Big Bear Lake, CA — The 53-unit, three-story affordable apartment complex proposed for Jeffries Road, on the almost three-acre parcel that is currently home to 12 cabins across the street from Big Bear Middle School, will not be moving forward, per a decision made by the City Council of Big Bear Lake in their meeting last night (June 28). This decision was not entirely made based on concerns of neighbors, however, but due to changes in the tax credit market and the additional subsidies that would be required from the City’s Improvement Agency, which would effectively amount to $7.7 million from the IA’s low-to-moderate housing fund. As explained by the City’s Redevelopment Director Lyle Haynes, who is working to develop the state-mandated 193 units of affordable housing for the City prior to a July 2012 deadline, “We feel that [the $7.7 million] is simply too high for development of this size and scope. It is not a reflection of [developer] National Core. It is just that the tax credit market is so down right now, it is not feasible to proceed.” Already, the City has fronted roughly $150,000 on the project, which is one of a few in the pipeline as the affordable housing is required to off-set other funding used for other redevelopment projects, including upgrades to the Village and the Moonridge business district. To the packed Hofert Hall, including over a dozen community members who spoke in opposition to the project, Mayor Liz Harris explained, “No matter where we plant workforce housing there will be people who say ‘not in my backyard,’ but this is not the reason this is being pulled now, but because of the financial subsidy commitment. We are going to be looking at workforce housing in our future, period.” Despite some tense moments during the hour or so discussion, the end result is that Council unanimously agreed to terminate the agreement with developer National Core. In the future, a new agreement will likely be formed, though it would include other potential sites for affordable housing. In the meantime, the 42-unit  (and aesthetically well-received) project billed as The Crossings is due to close escrow on Knickerbocker Road this week, which, per Haynes, will allow for construction to begin shortly.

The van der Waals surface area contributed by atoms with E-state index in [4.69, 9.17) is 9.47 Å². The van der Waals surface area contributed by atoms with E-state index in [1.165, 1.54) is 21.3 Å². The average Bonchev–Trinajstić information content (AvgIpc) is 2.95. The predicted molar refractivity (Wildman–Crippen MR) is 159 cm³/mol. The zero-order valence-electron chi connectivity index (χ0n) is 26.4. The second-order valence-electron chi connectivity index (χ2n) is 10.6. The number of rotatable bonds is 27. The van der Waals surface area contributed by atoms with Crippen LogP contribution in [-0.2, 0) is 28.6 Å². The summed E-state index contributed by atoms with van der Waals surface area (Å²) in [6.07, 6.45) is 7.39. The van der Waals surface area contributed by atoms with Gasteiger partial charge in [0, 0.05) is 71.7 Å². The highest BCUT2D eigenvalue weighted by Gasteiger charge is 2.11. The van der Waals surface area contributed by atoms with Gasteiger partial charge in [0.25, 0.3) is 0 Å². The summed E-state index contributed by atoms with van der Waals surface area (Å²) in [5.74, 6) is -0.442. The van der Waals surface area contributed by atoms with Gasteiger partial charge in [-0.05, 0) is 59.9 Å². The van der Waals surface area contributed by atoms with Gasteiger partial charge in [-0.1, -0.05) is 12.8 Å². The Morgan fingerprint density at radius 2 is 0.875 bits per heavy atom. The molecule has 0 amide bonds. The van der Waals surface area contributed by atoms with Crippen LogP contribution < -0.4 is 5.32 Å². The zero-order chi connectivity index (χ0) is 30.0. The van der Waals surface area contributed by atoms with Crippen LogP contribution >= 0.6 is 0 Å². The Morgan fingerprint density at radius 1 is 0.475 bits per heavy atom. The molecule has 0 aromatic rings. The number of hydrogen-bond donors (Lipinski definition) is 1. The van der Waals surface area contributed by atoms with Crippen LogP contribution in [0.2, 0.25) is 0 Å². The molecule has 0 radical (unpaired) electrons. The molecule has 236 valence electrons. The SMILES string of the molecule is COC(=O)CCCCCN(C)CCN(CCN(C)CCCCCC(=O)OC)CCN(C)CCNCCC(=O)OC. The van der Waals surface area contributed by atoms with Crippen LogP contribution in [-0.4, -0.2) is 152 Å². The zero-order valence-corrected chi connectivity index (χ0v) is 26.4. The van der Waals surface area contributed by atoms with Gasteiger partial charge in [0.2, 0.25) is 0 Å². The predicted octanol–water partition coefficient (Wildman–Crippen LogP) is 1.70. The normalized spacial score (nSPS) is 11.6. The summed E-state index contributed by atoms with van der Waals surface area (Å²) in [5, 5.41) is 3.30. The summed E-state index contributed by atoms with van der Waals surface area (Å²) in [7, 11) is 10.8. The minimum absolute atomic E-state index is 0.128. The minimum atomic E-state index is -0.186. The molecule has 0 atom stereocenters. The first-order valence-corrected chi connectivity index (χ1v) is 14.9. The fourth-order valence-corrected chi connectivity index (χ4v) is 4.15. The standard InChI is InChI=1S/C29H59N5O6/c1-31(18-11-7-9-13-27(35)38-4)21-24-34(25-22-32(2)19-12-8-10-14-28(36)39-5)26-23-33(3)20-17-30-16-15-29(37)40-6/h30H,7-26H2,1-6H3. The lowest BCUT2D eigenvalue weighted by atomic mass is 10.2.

City Council's Michael Karp, Bill Jahn and Liz Harris listen to public comment regarding the Jeffries Road project, though the public hearing had been pulled at the start of the meeting; the termination of the developer agreement did remain on the agenda. Jahn, who chairs the Improvement Agency, told the audience, "The agency is only a financing vehicle. We'd still be under the same requirements of the state."